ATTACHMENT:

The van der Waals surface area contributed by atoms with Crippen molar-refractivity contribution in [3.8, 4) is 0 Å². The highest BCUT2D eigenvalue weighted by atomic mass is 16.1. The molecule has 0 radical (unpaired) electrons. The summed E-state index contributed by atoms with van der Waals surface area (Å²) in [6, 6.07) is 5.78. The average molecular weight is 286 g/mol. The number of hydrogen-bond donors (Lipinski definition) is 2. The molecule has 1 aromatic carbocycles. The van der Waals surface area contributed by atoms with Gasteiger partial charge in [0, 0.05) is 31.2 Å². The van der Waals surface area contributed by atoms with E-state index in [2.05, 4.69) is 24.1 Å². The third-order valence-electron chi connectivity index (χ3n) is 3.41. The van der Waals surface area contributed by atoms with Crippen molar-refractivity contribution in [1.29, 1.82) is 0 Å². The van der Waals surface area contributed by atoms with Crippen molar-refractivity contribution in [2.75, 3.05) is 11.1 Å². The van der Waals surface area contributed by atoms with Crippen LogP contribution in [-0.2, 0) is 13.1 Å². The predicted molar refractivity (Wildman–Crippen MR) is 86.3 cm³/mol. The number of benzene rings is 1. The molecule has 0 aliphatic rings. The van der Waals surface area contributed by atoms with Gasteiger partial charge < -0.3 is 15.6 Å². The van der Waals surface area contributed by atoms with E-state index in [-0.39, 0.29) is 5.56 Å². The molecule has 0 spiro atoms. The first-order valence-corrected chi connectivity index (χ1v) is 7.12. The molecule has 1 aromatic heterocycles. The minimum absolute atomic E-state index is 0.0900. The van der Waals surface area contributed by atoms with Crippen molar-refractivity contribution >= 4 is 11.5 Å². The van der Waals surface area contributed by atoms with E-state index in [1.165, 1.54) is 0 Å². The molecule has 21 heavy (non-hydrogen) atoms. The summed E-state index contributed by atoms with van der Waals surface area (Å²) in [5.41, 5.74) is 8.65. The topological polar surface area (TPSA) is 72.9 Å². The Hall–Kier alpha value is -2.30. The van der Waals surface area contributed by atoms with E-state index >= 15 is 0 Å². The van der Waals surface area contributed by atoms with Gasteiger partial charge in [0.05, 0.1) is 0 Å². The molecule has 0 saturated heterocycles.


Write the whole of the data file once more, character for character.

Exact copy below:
The van der Waals surface area contributed by atoms with Crippen molar-refractivity contribution in [3.8, 4) is 0 Å². The highest BCUT2D eigenvalue weighted by atomic mass is 16.1. The molecule has 0 radical (unpaired) electrons. The summed E-state index contributed by atoms with van der Waals surface area (Å²) in [6, 6.07) is 5.78. The average molecular weight is 286 g/mol. The number of hydrogen-bond donors (Lipinski definition) is 2. The molecule has 1 aromatic carbocycles. The van der Waals surface area contributed by atoms with Gasteiger partial charge in [0, 0.05) is 31.2 Å². The van der Waals surface area contributed by atoms with E-state index in [2.05, 4.69) is 24.1 Å². The third-order valence-electron chi connectivity index (χ3n) is 3.41. The van der Waals surface area contributed by atoms with Crippen molar-refractivity contribution in [1.29, 1.82) is 0 Å². The van der Waals surface area contributed by atoms with Crippen molar-refractivity contribution in [2.75, 3.05) is 11.1 Å². The van der Waals surface area contributed by atoms with Crippen LogP contribution in [-0.2, 0) is 13.1 Å². The predicted molar refractivity (Wildman–Crippen MR) is 86.3 cm³/mol. The number of benzene rings is 1. The molecule has 0 aliphatic rings. The van der Waals surface area contributed by atoms with Gasteiger partial charge < -0.3 is 15.6 Å². The van der Waals surface area contributed by atoms with E-state index in [-0.39, 0.29) is 5.56 Å². The molecule has 0 spiro atoms. The first-order valence-corrected chi connectivity index (χ1v) is 7.12. The molecule has 1 aromatic heterocycles. The minimum absolute atomic E-state index is 0.0900. The van der Waals surface area contributed by atoms with Crippen molar-refractivity contribution >= 4 is 11.5 Å². The van der Waals surface area contributed by atoms with E-state index in [1.165, 1.54) is 0 Å². The molecule has 21 heavy (non-hydrogen) atoms. The summed E-state index contributed by atoms with van der Waals surface area (Å²) in [5.41, 5.74) is 8.65. The topological polar surface area (TPSA) is 72.9 Å². The Hall–Kier alpha value is -2.30. The van der Waals surface area contributed by atoms with E-state index >= 15 is 0 Å². The van der Waals surface area contributed by atoms with Gasteiger partial charge in [0.05, 0.1) is 0 Å². The molecule has 0 saturated heterocycles.